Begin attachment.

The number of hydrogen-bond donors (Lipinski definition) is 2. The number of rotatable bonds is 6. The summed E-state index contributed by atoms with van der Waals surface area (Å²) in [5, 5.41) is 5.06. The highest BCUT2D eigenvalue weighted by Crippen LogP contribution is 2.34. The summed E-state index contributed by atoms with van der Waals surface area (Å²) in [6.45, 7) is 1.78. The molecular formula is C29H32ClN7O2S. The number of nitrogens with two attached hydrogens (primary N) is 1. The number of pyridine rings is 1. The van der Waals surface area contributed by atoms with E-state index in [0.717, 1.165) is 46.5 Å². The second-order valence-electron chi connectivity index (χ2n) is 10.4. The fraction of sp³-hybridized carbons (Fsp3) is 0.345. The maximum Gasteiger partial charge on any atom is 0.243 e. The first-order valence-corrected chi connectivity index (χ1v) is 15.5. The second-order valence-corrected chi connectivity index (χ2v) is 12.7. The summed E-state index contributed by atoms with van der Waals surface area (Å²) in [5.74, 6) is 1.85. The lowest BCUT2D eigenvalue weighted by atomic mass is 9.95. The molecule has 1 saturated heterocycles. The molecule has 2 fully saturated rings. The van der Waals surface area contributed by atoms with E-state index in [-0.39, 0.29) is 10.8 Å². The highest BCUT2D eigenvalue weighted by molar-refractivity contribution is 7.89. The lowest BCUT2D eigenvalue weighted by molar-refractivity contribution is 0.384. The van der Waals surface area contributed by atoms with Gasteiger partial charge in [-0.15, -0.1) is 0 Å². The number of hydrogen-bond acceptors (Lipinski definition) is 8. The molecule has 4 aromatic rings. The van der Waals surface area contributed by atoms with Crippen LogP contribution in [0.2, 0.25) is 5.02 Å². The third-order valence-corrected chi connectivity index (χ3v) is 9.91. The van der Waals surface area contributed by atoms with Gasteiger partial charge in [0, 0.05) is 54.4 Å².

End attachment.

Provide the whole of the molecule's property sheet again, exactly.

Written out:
The number of hydrogen-bond donors (Lipinski definition) is 2. The number of rotatable bonds is 6. The summed E-state index contributed by atoms with van der Waals surface area (Å²) in [5, 5.41) is 5.06. The highest BCUT2D eigenvalue weighted by Crippen LogP contribution is 2.34. The summed E-state index contributed by atoms with van der Waals surface area (Å²) in [6.45, 7) is 1.78. The molecular formula is C29H32ClN7O2S. The number of nitrogens with two attached hydrogens (primary N) is 1. The number of pyridine rings is 1. The van der Waals surface area contributed by atoms with E-state index in [0.717, 1.165) is 46.5 Å². The second-order valence-electron chi connectivity index (χ2n) is 10.4. The fraction of sp³-hybridized carbons (Fsp3) is 0.345. The maximum Gasteiger partial charge on any atom is 0.243 e. The first-order valence-corrected chi connectivity index (χ1v) is 15.5. The second-order valence-corrected chi connectivity index (χ2v) is 12.7. The summed E-state index contributed by atoms with van der Waals surface area (Å²) in [5.74, 6) is 1.85. The lowest BCUT2D eigenvalue weighted by atomic mass is 9.95. The molecule has 1 saturated heterocycles. The molecule has 2 fully saturated rings. The van der Waals surface area contributed by atoms with E-state index in [-0.39, 0.29) is 10.8 Å². The highest BCUT2D eigenvalue weighted by molar-refractivity contribution is 7.89. The lowest BCUT2D eigenvalue weighted by molar-refractivity contribution is 0.384. The van der Waals surface area contributed by atoms with Gasteiger partial charge in [-0.15, -0.1) is 0 Å². The number of hydrogen-bond acceptors (Lipinski definition) is 8. The molecule has 4 aromatic rings. The van der Waals surface area contributed by atoms with Crippen LogP contribution in [0.2, 0.25) is 5.02 Å². The third-order valence-corrected chi connectivity index (χ3v) is 9.91. The van der Waals surface area contributed by atoms with Gasteiger partial charge in [0, 0.05) is 54.4 Å².